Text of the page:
- Размер: 12.4 Mегабайта
- Количество слайдов: 35
Описание презентации Neuropsychology of Memory Memory FAQ: • по слайдам
Neuropsychology of Memory
Memory FAQ: • Where in the brain is memory? • Is there a common neural substrate for all kinds of memory? • What is the reason of “old timer’s disease”? • Why should infants suffer amnesia for some things and not others? • Do we store memories without any changes? • Can we recall everything we had experienced? • How much can memory hold?
The brain has 100 trillion connections joining billions of neurons and each junction has the potential to be part of a memory.
Memory and Attention
Memory and Emotion
Memory and Sensations
Two Kinds of Memory: Implicit and Explicit • Explicit memory is the conscious, intentional recollection of previous experiences (To whom you have spoken since you woke up? Who is this celebrity on a photo? Where Paris is situated? ) • Implicit memory is an unconscious, nonintentional form of memory (an ability to use language, to ride a bicycle, to dance).
The neural basis of explicit memory • The amygdala, the hippocampus, the rhinal cortexes in the temporal lobe, the prefrontal cortex which receive input from the neocortex and from brainstem systems. • Key neurotransmitters: serotonin, acetylcholine, noradrenaline.
The neural basis of implicit memory Basal ganglia (the caudate nucleus and putamen) which receive projections from substantia nigra (bottom-up) and all regions of the neocortex (top-down) and sends projections through the globus pallidus and ventral thalamus to the premotor cortex. Key neurotransmitter: dopamine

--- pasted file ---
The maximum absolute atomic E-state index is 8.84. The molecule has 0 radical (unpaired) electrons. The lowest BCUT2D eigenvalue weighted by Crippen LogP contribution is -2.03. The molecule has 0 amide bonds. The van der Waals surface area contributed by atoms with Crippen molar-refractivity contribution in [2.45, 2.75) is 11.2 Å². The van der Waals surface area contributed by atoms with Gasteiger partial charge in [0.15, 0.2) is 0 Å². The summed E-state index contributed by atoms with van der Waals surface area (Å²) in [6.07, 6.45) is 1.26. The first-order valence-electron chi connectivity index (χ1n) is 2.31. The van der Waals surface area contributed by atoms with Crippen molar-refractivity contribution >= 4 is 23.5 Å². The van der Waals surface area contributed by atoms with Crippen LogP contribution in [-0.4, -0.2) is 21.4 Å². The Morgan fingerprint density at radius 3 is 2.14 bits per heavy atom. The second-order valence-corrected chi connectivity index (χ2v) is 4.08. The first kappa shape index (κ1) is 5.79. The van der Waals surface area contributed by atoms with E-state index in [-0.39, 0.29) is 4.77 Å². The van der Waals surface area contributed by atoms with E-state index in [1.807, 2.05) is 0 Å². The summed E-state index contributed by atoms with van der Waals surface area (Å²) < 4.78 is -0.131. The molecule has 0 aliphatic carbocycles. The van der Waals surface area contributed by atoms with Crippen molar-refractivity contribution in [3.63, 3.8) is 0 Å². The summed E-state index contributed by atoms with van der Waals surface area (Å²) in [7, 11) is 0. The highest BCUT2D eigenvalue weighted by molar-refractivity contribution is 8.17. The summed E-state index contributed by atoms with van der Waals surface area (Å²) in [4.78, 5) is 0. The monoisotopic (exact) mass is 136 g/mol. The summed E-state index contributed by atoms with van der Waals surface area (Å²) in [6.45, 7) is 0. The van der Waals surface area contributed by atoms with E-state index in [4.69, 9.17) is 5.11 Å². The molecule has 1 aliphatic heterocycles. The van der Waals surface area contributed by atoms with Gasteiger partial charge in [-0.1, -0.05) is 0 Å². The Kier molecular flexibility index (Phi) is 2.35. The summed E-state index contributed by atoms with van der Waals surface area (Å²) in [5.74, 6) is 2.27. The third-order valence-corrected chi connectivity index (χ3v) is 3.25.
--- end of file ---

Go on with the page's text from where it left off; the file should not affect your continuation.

“ Normal” Memory Loss • Infantile Amnesia • During or shortly awakening from sleep • Passage of time
Amnesia subtypes: bitemporal vs. diencephalic amnesia • Bitemporal (global anterograde) amnesia (HM case) – mostly temporal lobe pathology. • Diencephalic (Alcoholic Korsakoff disease) – thalamic, mammillary body lesion and frontal lobe damage: impairment in temporal order judgment, source monitoring (source amnesia), metamemory and feeling of knowing (estimation of one’s own memory capabilities — FOK).
Transient global amnesia • The onset of TGA is generally fairly rapid, and its duration varies but generally lasts between 2 to 8 hours. • A person in a state of TGA exhibits no other signs of impaired cognitive functioning but recalls only the last few moments of consciousness plus deeply encoded facts of the individual’s past, such as his or her own name. • Precipitating events: vigorous exercise (including sexual intercourse), swimming in cold water or enduring other temperature changes, and emotionally traumatic or stressful events.
Fugue state A rare psychiatric disorder characterized by reversible amnesia for personal identity, including the memories, personality and other identifying characteristics of individuality
Memory Functions Spared in Amnesia Preserved pre-illness memory • Intact knowledge structure (context-free general knowlege) • Motor and cognitive skills (playing piano, sports, using dictionary) • Preferences (color, clothes, food, people, dangerous objects) Preserved new learning capacities (mostly implicit) • Skill learning (mirror drawing) • Repetition priming (word-fragment completion task) Classical conditioning Electrophysiological responses